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Extending the zettelkasten beyond the ivory tower. An experiment.
The solution seemed so obvious and clear to me. The process was broken, and the most impactful fixes were low hanging fruit: just reduce the handoffs and replace the tooling. Doing so would allow one person to do the job of three.
This was the position I found myself in as a newly hired operations director at a startup. Aside from the issues with the process in question, the real challenge I faced was that my fellow directors, and some of the executives, were skeptical of my claims.
I knew what things were supposed to look like, but all of my examples and references were either sitting in books I hadn’t picked up in years, or trapped within a graveyard of my previous employers’ private Google clouds.
I knew that I had solved this problem before, but I also knew that I’d never again see the presentations, emails, post-mortems, and spreadsheets I had created the last time I did. In terms of making an argument, I’d have to start from scratch.
What I was missing was a non-work system that housed the big ideas and knowledge I had absorbed and refined over time. Beyond a repository of notes however, what I really craved was a system that could help me clarify and justify my thinking.
How great would it be if this system offered up dynamic and unexpected combinations of ideas that I could apply to situations I haven’t seen before?
A possible solution from a world away
To the personal knowledge management (PKM) nerds among you, you’ll quickly recognize that these are the traits of a zettelkasten. This is a system of note taking and knowledge synthesis that was developed by Niklas Luhman in the 1950s.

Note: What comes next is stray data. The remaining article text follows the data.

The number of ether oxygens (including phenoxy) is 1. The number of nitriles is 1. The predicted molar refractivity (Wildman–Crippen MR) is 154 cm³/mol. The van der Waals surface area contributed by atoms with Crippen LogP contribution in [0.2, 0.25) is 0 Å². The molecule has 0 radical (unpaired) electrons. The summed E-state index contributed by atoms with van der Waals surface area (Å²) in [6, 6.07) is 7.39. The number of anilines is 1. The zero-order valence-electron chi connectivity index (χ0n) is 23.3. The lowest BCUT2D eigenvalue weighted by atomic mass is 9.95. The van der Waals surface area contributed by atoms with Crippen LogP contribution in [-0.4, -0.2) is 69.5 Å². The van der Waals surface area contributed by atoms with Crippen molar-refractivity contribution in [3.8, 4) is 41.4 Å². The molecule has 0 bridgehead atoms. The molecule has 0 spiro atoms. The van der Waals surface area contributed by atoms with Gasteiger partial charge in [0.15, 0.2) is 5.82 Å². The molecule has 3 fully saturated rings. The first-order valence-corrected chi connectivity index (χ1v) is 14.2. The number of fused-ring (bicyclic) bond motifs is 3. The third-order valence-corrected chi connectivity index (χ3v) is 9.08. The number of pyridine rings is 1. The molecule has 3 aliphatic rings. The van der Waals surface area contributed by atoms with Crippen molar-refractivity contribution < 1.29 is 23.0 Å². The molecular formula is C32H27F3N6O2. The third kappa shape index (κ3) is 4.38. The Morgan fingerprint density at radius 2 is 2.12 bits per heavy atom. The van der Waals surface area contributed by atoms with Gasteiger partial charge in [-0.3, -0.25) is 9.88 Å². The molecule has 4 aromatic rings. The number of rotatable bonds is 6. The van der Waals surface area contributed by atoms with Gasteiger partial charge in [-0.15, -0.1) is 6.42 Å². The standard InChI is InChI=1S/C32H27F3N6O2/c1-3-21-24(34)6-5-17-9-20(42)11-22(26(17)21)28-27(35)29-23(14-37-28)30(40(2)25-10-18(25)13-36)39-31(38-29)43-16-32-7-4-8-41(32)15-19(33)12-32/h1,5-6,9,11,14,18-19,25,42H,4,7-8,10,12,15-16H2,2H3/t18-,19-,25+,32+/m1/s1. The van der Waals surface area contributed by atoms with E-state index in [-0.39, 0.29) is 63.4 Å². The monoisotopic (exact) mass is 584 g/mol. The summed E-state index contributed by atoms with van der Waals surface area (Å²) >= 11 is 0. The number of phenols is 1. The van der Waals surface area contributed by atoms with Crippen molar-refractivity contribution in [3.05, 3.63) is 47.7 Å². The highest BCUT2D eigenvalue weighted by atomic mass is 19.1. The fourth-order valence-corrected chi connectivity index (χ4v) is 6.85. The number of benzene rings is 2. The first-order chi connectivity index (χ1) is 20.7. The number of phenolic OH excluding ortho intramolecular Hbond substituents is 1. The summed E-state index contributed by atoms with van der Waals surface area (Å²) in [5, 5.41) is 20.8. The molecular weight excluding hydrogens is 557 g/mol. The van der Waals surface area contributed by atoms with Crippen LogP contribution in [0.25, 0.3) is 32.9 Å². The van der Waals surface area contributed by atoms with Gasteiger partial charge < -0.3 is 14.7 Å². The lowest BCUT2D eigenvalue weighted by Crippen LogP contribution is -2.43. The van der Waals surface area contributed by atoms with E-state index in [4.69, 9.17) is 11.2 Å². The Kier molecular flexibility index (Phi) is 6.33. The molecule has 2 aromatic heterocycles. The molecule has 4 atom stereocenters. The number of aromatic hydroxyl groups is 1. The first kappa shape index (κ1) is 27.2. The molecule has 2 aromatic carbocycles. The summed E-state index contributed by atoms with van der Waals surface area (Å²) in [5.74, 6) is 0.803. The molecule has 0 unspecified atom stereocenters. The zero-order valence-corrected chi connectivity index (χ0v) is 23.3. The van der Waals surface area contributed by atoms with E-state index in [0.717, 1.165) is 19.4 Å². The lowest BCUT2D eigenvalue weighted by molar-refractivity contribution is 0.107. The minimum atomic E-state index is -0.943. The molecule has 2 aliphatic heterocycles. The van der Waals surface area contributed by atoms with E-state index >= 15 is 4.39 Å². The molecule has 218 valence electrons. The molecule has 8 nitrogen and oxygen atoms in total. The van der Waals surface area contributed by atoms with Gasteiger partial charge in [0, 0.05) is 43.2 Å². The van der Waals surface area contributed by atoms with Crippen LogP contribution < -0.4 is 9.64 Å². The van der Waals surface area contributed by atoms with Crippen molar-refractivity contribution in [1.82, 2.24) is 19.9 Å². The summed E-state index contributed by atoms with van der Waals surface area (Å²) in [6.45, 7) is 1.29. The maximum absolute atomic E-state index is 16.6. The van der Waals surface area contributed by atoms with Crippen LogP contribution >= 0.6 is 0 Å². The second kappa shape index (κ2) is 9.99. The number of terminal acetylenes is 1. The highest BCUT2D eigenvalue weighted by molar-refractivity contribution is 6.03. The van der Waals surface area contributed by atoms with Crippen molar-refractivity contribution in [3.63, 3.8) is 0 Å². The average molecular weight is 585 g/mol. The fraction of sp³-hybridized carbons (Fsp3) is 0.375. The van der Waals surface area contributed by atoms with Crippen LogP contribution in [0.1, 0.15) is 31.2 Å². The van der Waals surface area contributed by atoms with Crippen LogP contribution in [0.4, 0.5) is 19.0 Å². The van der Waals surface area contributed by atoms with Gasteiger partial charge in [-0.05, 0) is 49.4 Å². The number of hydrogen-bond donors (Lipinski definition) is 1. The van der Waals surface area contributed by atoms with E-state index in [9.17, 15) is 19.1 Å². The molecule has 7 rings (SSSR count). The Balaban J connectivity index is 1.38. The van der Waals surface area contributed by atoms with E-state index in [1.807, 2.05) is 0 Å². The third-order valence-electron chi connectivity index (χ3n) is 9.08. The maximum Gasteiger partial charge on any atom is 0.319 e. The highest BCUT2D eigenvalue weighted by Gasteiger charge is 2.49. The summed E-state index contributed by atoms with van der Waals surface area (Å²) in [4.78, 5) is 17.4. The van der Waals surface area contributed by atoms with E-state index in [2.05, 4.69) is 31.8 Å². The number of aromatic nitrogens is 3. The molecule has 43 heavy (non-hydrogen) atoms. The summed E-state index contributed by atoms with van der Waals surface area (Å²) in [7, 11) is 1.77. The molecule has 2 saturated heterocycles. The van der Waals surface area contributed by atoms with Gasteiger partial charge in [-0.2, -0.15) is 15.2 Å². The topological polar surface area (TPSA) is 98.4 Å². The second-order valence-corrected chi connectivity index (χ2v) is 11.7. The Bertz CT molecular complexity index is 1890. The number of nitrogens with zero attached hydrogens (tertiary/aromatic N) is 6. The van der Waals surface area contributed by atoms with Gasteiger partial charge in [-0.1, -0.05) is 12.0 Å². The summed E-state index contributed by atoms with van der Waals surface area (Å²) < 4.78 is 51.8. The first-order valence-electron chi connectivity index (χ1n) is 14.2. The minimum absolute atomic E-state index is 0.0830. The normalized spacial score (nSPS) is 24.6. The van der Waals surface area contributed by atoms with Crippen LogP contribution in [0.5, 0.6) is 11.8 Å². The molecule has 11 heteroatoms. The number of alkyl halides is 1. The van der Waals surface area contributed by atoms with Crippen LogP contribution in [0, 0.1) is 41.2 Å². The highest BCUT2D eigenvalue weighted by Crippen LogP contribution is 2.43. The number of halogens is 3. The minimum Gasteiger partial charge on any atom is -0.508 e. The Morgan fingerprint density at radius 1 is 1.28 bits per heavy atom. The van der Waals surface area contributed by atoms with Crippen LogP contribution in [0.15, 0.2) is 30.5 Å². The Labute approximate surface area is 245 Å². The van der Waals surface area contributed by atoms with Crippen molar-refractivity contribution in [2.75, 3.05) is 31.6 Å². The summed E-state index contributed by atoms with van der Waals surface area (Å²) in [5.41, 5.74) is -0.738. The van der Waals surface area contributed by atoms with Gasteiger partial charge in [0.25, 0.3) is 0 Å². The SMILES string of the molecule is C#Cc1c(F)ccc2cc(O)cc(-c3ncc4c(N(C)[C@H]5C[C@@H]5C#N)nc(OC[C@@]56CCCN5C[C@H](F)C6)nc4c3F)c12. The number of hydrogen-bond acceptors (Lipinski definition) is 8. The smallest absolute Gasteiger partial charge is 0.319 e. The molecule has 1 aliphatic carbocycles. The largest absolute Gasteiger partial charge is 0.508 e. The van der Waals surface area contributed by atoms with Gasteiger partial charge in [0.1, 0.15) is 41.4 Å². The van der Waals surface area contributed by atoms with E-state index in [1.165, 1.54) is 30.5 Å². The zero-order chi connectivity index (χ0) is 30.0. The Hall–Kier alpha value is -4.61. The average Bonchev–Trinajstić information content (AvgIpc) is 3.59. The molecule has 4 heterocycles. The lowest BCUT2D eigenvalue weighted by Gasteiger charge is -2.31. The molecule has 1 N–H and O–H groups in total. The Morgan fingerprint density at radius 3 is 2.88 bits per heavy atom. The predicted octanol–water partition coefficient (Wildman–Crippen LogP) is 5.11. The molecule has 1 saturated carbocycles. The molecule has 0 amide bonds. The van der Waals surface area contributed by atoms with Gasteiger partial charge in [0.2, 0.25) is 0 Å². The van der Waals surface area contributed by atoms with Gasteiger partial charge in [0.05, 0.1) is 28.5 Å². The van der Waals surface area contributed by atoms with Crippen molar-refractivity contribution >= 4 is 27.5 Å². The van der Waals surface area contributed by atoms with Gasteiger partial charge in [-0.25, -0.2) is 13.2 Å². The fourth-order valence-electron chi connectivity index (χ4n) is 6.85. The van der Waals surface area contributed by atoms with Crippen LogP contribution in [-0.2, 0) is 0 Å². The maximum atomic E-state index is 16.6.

Using nothing more than index cards and a wooden box of drawers (zettelkasten is german for slip-box), Luhman published an ungodly 70+ books and nearly 400 academic papers, all at a high level of intellectual quality and rigor. He was revered for the way he connected dots between different disciplines, and whenever asked, he always attributed his prolific output to the fact that his information system amounted to a partner in thought.
“I must learn more” was my immediate thought after I came across his name. I was in the midst of my company’s onboarding, and this system appeared to be just what I needed to ensure I wouldn’t have to start from scratch ever again.
Lucky for me, Sönke Ahrens effectively wrote the book on Luhman’s system back in 2017. I devoured it. While it was a magnificent review of why the zettelkasten is so effective for learning, insight generation, and sense making, it offered very little in terms of how to actually create one. After reading the book, I still found that I wasn’t any closer to a system I could actually use.
So naturally, I did what any obsessed person does, and spent the next few months spinning out into a rabbit hole of Youtube videos, Reddit threads, and blog posts.
When things clicked
I finally had the eureka moment when I stumbled across Maarten Van Doorn’s Academic Mastery with Roam Research self-paced course. In it, Van Doorn provides a step-by-step curriculum for creating your own personal zettelkasten in Roam Research, but he goes one step further.